Original post, January 2008
UPDATE: March 2009 - It is very sad that Professor Ernst is so ignorant about herbs, especially since he has the title of complementary medicine professor.
In a country that is the home of Culpeper and Maud Grieve it amazes me that there is such a lack of academic prowess. The information in regard to dandelion and artichoke for liver health is rather extensive. Both herbs are ones I often use for people who have liver related health concerns, including Hepatitis.
Now that spring is about to arrive in the northern hemisphere it is time to focus on detoxification and liver health. If you'd like a copy of our liver cleansing program, just send a donation to CHI and put detox in the note, and you'll receive it promptly in an email.
You most likely won't do anything better for improving your health than periodic detoxifying with foods and herbs.
In this case I've got to side with Charles.
Prince Charles detox 'quackery' Prince Charles has been accused of exploiting the public in times of hardship by launching what a leading scientist calls a "dodgy" detox mix.
Edzard Ernst, the UK's first professor of complementary medicine, said the Duchy Originals herbal detox tincture was based on "outright quackery".
There was no scientific evidence to show that detox products work, he said.
Launching the product in January, Duchy Originals' herbalist said each mix had been meticulously researched.
Michael McIntyre added they were "manufactured to the highest standards after exhaustive lab testing".
But Professor Ernst of Peninsula Medical School said Prince Charles and his advisers appeared to be deliberately ignoring science, preferring "to rely on 'make-believe' and superstition".
He added: "Prince Charles thus financially exploits a gullible public in a time of financial hardship."
Marketed as Duchy Herbals' Detox Tincture, the artichoke and dandelion mix is described as "a food supplement to help eliminate toxins and aid digestion".
It costs £10 (about $14 USD at current exchange rates) for a 50ml bottle.
Professor Ernst said the suggestion that such products remove toxins from the body was "implausible, unproven and dangerous".
“ Prince Charles and his advisors seem to deliberately ignore science and prefer to rely on ‘make believe' and superstition ”
Professor Edzard Ernst
"Nothing would, of course, be easier than to demonstrate that detox products work. All one needed to do is to take a few blood samples from volunteers and test whether this or that toxin is eliminated from the body faster than normal," he said.
"But where are the studies that demonstrate efficacy? They do not exist, and the reason is simple: these products have no real detoxification effects."
Earlier this year the charitable trust Sense About Science produced a report seeking to debunk claims made about detox products.
Its researchers reviewed a series of products, from bottled water to face scrub, and found the detox assertions to be overwhelmingly meaningless.
It is not the first time Professor Ernst has criticised Prince Charles.
His 2008 book Trick or treatment? Alternative Medicine on Trial is dedicated with irony to the prince, who has long been a supporter of complementary medicine - and particularly homeopathy.
Story from BBC NEWS:http://news.bbc.co.uk/go/pr/fr/-/2/hi/health/7934568.stm
Published: 2009/03/10 © BBC MMIX
ORIGINAL POST, Jan 08 Dr. Russell Blaylock offers you Five Nutrients to Protect Your Liver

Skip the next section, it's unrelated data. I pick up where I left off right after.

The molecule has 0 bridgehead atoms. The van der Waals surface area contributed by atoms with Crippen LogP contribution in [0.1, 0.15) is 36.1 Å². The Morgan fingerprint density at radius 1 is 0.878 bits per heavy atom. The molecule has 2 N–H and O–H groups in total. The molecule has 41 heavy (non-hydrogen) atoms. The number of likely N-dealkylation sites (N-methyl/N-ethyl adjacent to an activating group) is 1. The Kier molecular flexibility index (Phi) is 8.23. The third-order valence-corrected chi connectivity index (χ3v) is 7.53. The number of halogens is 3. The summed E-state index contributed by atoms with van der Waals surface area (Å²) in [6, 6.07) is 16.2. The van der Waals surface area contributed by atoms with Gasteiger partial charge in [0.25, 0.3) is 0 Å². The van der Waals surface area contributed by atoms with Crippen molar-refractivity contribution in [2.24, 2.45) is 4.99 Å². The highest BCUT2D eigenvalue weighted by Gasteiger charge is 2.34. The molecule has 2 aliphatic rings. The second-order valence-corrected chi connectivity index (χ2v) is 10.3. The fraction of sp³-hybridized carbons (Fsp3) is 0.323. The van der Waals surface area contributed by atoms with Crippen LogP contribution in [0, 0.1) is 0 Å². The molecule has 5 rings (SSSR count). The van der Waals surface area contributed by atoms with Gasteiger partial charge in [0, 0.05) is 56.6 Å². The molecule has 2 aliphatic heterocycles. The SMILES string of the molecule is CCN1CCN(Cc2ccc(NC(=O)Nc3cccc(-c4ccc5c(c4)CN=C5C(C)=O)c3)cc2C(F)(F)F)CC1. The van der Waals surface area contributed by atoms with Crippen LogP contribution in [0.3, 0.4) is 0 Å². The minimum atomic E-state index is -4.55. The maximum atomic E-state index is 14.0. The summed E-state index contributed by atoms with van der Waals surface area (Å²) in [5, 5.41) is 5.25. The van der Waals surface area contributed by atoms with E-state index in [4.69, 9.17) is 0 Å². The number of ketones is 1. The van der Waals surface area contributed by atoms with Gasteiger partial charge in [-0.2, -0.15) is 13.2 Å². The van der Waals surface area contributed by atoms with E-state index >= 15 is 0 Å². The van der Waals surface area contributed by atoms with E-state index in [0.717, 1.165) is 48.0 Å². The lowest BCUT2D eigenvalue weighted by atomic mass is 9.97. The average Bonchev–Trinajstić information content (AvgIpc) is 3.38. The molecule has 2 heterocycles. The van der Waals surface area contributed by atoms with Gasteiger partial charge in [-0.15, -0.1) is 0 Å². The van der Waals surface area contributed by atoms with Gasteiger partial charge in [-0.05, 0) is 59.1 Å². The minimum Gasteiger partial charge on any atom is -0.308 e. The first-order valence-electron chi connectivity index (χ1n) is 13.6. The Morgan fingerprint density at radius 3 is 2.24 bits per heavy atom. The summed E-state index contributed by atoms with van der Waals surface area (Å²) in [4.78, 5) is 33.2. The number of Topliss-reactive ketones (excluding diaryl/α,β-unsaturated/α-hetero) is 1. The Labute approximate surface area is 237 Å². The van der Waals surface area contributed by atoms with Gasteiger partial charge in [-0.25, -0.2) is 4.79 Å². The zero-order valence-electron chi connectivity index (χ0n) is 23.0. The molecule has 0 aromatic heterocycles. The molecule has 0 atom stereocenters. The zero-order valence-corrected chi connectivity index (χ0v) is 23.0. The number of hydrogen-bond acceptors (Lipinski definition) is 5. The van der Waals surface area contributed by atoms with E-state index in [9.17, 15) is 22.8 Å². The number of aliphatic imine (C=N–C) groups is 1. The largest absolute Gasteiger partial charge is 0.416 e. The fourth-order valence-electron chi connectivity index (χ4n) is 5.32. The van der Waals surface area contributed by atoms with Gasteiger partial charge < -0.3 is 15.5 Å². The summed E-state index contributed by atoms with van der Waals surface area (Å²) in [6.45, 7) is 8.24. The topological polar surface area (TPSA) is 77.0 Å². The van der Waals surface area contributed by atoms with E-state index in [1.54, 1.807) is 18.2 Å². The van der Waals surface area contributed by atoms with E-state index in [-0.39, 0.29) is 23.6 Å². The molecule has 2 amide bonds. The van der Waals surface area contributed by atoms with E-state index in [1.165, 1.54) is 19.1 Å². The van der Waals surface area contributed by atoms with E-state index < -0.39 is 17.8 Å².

The liver is the largest organ in the body and one of the most important for survival. It has three major functions: metabolizing nutrients, generating bile acids, and detoxifying poisons from both within and outside the body.
Bile acids are produced by liver cells and stored in the gallbladder until needed. They are critical to the digestion and absorption of fats. When fats enter the upper small bowel (which is composed of two sections — the duodenum and jejunum), the gallbladder releases bile acids that mix with the fats. This reaction forms a special chemical structure that can be further broken down by enzymes (lipases) to allow for better absorption.
When bile stagnates in the gallbladder, gallstones can form, leading to possible bacteria growth. This situation often triggers gallbladder attacks that spur severe cramping and pain, particularly if the gallstones block the bile duct — the tube connecting the gallbladder to the small intestine.
You can effectively prevent such attacks by regularly using the herb curcumin, which stimulates the gallbladder to release its bile. Curcumin also has antibacterial and anti-inflammatory properties that help prevent infections and inflammation in the organ.
The liver itself can be damaged by a variety of medications, as well as alcohol and viruses. One of the most common medications known to destroy liver cells is acetaminophen (as found in Tylenol™). Even when taken in recommended amounts, this drug can do great harm to the liver. In fact, acetaminophen damage is the underlying cause of many liver transplants.
Alcoholics are notorious for having bad livers because alcohol is a powerful liver toxin. Over time, heavy drinkers can develop severe scarring of the liver and loss of cells in that vital organ. Chronic heavy drinkers with damaged, poorly functioning alcoholic livers are also at high risk of liver cancer. This is a result of the chronic scarring, inflammation and exposure to toxins.
But several powerful nutrients have been shown to help protect liver cells from damage inflicted by toxins and toxic medications: grapefruit, quercetin, curcumin, N-acetyl-L-cysteine (NAC), and methionine.
Grapefruit, quercetin and curcumin all reduce the toxicity of acetaminophen as well as a number of other toxins. N-acetyl-L-cysteine (NAC) and methionine are also both effective in treating acetaminophen poisoning.